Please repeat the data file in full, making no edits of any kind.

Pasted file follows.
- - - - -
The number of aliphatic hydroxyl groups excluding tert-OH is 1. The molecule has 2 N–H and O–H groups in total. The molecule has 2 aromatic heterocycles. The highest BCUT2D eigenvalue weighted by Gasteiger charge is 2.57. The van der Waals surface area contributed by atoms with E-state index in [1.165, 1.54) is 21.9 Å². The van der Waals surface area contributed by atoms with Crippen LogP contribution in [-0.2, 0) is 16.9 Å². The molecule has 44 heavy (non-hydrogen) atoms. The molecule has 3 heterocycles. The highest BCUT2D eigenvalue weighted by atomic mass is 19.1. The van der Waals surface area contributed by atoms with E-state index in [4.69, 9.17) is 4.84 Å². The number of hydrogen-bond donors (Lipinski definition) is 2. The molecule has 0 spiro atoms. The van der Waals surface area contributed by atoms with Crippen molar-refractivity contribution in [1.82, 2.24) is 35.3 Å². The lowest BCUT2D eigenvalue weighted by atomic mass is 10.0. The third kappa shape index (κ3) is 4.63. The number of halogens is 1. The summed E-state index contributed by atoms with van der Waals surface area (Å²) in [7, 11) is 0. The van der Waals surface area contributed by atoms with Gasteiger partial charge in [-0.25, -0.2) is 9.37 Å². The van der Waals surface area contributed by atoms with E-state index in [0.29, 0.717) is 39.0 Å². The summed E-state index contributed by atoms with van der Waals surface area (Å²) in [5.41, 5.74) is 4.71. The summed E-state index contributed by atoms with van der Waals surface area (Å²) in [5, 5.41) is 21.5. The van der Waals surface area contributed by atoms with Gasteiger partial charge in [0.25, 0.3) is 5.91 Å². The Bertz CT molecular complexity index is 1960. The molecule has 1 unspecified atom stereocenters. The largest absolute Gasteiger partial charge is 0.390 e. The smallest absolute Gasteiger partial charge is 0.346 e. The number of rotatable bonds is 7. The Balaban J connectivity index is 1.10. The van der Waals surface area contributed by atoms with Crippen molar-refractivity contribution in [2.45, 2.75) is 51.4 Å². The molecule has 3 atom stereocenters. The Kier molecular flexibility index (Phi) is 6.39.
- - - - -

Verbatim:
The number of aliphatic hydroxyl groups excluding tert-OH is 1. The molecule has 2 N–H and O–H groups in total. The molecule has 2 aromatic heterocycles. The highest BCUT2D eigenvalue weighted by Gasteiger charge is 2.57. The van der Waals surface area contributed by atoms with E-state index in [1.165, 1.54) is 21.9 Å². The van der Waals surface area contributed by atoms with Crippen LogP contribution in [-0.2, 0) is 16.9 Å². The molecule has 44 heavy (non-hydrogen) atoms. The molecule has 3 heterocycles. The highest BCUT2D eigenvalue weighted by atomic mass is 19.1. The van der Waals surface area contributed by atoms with E-state index in [4.69, 9.17) is 4.84 Å². The number of hydrogen-bond donors (Lipinski definition) is 2. The molecule has 0 spiro atoms. The van der Waals surface area contributed by atoms with Crippen molar-refractivity contribution in [1.82, 2.24) is 35.3 Å². The lowest BCUT2D eigenvalue weighted by atomic mass is 10.0. The third kappa shape index (κ3) is 4.63. The number of halogens is 1. The summed E-state index contributed by atoms with van der Waals surface area (Å²) in [7, 11) is 0. The van der Waals surface area contributed by atoms with Gasteiger partial charge in [-0.25, -0.2) is 9.37 Å². The van der Waals surface area contributed by atoms with E-state index in [0.29, 0.717) is 39.0 Å². The summed E-state index contributed by atoms with van der Waals surface area (Å²) in [5.41, 5.74) is 4.71. The summed E-state index contributed by atoms with van der Waals surface area (Å²) in [5, 5.41) is 21.5. The van der Waals surface area contributed by atoms with Gasteiger partial charge in [0.25, 0.3) is 5.91 Å². The Bertz CT molecular complexity index is 1960. The molecule has 1 unspecified atom stereocenters. The largest absolute Gasteiger partial charge is 0.390 e. The smallest absolute Gasteiger partial charge is 0.346 e. The number of rotatable bonds is 7. The Balaban J connectivity index is 1.10. The van der Waals surface area contributed by atoms with Crippen molar-refractivity contribution in [2.45, 2.75) is 51.4 Å². The molecule has 3 atom stereocenters. The Kier molecular flexibility index (Phi) is 6.39.